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Old 12-08-2017, 12:12 AM   #1
johndallman
 
Join Date: Oct 2010
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Default [Basic] Disadvantage of the week: Bloodlust

Bloodlust [-10] is a mundane mental disadvantage, with a self-control roll (SCR). It appeared at GURPS 3e. Once you're started using deadly violence, you want to finish the job, making sure your opponents are dead.

For dungeon crawls, or battles against the Horde of Evil, this isn't too bad. You lose time making sure you've scored a kill, which reduces tactical flexibility, but it reduces the incidence of surprises. Bloodlust becomes far more problematic in more "civilised" combat. You need to make an SCR to take a prisoner, avoid a sentry, accept a surrender, or otherwise avoid killing. If you fail that SCR ... you'll kill, even if that's against the law or your orders, gives your presence away, or wastes ammunition. You aren't always a killer: you can use your fists in a tavern brawl, but anyone who pulls a knife in that brawl is likely to die. This is a bad trait for a duellist or gladiator, or a modern policeman or soldier.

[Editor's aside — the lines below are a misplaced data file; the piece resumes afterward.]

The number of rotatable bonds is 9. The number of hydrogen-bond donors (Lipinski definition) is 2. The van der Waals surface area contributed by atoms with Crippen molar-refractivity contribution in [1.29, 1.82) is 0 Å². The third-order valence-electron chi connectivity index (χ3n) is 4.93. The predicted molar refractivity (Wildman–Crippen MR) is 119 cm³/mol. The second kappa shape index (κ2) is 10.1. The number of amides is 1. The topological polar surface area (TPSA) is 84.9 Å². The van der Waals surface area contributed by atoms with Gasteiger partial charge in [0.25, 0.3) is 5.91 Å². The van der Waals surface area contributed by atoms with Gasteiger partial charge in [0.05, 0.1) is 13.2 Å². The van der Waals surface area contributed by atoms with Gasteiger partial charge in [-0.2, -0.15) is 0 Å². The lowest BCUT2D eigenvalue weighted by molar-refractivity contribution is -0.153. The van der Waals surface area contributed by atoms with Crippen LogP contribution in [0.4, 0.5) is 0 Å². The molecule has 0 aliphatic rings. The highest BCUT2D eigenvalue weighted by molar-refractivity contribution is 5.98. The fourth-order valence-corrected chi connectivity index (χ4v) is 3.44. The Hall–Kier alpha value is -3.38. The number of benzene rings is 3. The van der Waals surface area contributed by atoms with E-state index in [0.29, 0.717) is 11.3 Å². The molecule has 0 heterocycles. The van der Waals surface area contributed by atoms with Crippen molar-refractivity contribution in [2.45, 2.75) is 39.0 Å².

There seem to be two ways to play Bloodlust: as someone who truly likes killing, and rarely tries to resist it, and as someone who has good reason for hating a common type of opponent ("The orcs killed my wife and children") and tries to resist it when fighting others. The latter type of character may well try to buy it down, or limit it to specific enemies. Flashbacks might also fit as a related disadvantage.

Bloodlust is a reasonably common option on published templates for combatants, although it tends to be reserved for the less refined personality types, demons, and so on. AtE 2 has a section on gangs' attitudes that's good for calibrating degrees of depravity, and Banestorm has several species with Bloodlust and very alien psychology. Bio-Tech has some engineered soldiers with built-in Bloodlust -- someone clearly made an error in the specifications. DF Dark Ones always have Bloodlust, as do assassins, and Denizens: Barbarians offers the Wrath power modifier, which requires Bad Temper, Berserk or Bloodlust. Horror points out that this disadvantage can fulfil the behavioural requirements of a Divine power modifier, for evil gods, and Madness Dossier has several ways to induce it.